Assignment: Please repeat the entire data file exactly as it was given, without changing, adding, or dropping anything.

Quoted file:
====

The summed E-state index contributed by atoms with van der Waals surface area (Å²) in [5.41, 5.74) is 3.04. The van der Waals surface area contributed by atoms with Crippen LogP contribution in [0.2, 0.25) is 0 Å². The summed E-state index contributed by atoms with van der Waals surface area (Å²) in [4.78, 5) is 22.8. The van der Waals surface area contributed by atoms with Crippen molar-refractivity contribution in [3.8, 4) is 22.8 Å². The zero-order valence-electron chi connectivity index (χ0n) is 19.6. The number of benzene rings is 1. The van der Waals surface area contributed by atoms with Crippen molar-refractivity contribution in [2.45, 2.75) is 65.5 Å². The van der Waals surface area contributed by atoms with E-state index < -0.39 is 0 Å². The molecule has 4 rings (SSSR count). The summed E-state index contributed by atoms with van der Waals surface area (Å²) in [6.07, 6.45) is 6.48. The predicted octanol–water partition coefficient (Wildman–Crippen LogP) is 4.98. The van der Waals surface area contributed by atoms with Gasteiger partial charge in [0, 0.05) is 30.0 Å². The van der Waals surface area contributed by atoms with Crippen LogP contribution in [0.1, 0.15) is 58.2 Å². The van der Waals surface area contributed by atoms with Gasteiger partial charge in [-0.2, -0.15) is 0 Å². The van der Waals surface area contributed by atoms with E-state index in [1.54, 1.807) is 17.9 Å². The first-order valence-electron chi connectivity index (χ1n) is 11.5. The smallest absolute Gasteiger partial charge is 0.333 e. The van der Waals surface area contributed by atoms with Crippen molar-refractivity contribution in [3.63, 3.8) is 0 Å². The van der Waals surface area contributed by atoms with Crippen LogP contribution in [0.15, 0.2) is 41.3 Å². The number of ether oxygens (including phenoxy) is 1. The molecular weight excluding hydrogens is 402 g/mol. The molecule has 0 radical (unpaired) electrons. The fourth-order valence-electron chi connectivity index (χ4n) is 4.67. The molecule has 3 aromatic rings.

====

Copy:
The summed E-state index contributed by atoms with van der Waals surface area (Å²) in [5.41, 5.74) is 3.04. The van der Waals surface area contributed by atoms with Crippen LogP contribution in [0.2, 0.25) is 0 Å². The summed E-state index contributed by atoms with van der Waals surface area (Å²) in [4.78, 5) is 22.8. The van der Waals surface area contributed by atoms with Crippen molar-refractivity contribution in [3.8, 4) is 22.8 Å². The zero-order valence-electron chi connectivity index (χ0n) is 19.6. The number of benzene rings is 1. The van der Waals surface area contributed by atoms with Crippen molar-refractivity contribution in [2.45, 2.75) is 65.5 Å². The van der Waals surface area contributed by atoms with E-state index < -0.39 is 0 Å². The molecule has 4 rings (SSSR count). The summed E-state index contributed by atoms with van der Waals surface area (Å²) in [6.07, 6.45) is 6.48. The predicted octanol–water partition coefficient (Wildman–Crippen LogP) is 4.98. The van der Waals surface area contributed by atoms with Gasteiger partial charge in [0, 0.05) is 30.0 Å². The van der Waals surface area contributed by atoms with Crippen LogP contribution in [0.1, 0.15) is 58.2 Å². The van der Waals surface area contributed by atoms with Gasteiger partial charge in [-0.2, -0.15) is 0 Å². The van der Waals surface area contributed by atoms with E-state index in [1.54, 1.807) is 17.9 Å². The first-order valence-electron chi connectivity index (χ1n) is 11.5. The smallest absolute Gasteiger partial charge is 0.333 e. The van der Waals surface area contributed by atoms with Crippen molar-refractivity contribution in [3.63, 3.8) is 0 Å². The van der Waals surface area contributed by atoms with Crippen LogP contribution in [0.15, 0.2) is 41.3 Å². The number of ether oxygens (including phenoxy) is 1. The molecular weight excluding hydrogens is 402 g/mol. The molecule has 0 radical (unpaired) electrons. The fourth-order valence-electron chi connectivity index (χ4n) is 4.67. The molecule has 3 aromatic rings.